Addition of bacteria bioencapsulated in Artemia metanauplii to a rearing system for halibut larvae

TitleAddition of bacteria bioencapsulated in Artemia metanauplii to a rearing system for halibut larvae
Publication TypeJournal Article
Year of Publication2001
AuthorsMakridis, P, Bergh Ã, Skjermo J, Vadstein O
JournalAquaculture International
Volume9
Issue3
Pages225 - 235
KeywordsArtemia franciscana, Hippoglossus hippoglossus, Immunocolony blot, Intestinal microflora, Probiotics
Abstract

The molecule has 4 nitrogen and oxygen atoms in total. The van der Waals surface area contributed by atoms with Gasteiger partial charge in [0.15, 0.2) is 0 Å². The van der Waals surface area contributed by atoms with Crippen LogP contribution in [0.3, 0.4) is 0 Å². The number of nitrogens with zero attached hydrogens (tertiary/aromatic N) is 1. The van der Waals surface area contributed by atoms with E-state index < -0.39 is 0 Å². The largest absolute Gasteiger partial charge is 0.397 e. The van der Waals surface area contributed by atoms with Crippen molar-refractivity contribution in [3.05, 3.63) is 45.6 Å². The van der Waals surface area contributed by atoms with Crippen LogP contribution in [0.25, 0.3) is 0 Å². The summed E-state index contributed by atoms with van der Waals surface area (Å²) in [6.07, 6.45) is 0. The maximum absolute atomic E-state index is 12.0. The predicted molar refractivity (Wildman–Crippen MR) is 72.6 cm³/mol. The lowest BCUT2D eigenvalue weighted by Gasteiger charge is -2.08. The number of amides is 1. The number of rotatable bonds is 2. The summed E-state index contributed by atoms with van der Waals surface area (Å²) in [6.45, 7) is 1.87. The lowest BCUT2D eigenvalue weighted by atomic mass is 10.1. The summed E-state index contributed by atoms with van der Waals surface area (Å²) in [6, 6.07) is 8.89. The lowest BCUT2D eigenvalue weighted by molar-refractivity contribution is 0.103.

The aim of this study was to determine whether it is possible to influence the species composition of the gut microflora in 70-days old halibut larvae (Hippoglossus hippoglossus L.) by addition of bacteria bioencapsulated in Artemia franciscana in two short pulses. Two Vibrio strains, PB 1-11 and PB 6-1 were used. Two treatments received each strain alone, a third treatment received the two bacterial strains in mixture, whereas in a control treatment no bacteria were added. Five fish tanks were included in each treatment. The bacteria were bioencapsulated in Artemia franciscana metanauplii during a short-term incubation in bacterial suspensions of the specific strains, and were added in two pulses, on day 1 and day 10 of the experiment. Addition of bacteria did not increase the total number of colony-forming units (CFU) in the larval gut. The total CFU in the water was lower in tanks added bioencapsulated bacteria than in the control treatment (p < 0.05). An immunocolony blot assay was used to measure the numbers of the specific bacteria added in samples of water, A. franciscana, and fish larvae. At the end of the experiment on day 13, the strain PB 1-11 reached on average 10% of the total CFU when added alone and 25% when added in mixture with PB 6-1. Strain PB 6-1 reached at the end of the experiment 26.8% of the total CFU when added alone and 24.2% when added in mixture with PB 1-11, whereas the percentages of PB 1-11 and PB 6-1 in the control fish were 12.7% and 10.8% of the total CFU, respectively. However, the differences between the experimental treatments compared with the control group were not significant (p > 0.05). The addition of bioencapsulated bacteria in two pulses within a ten days period was therefore not sufficient to influence the species composition of the microflora of the halibut larvae.

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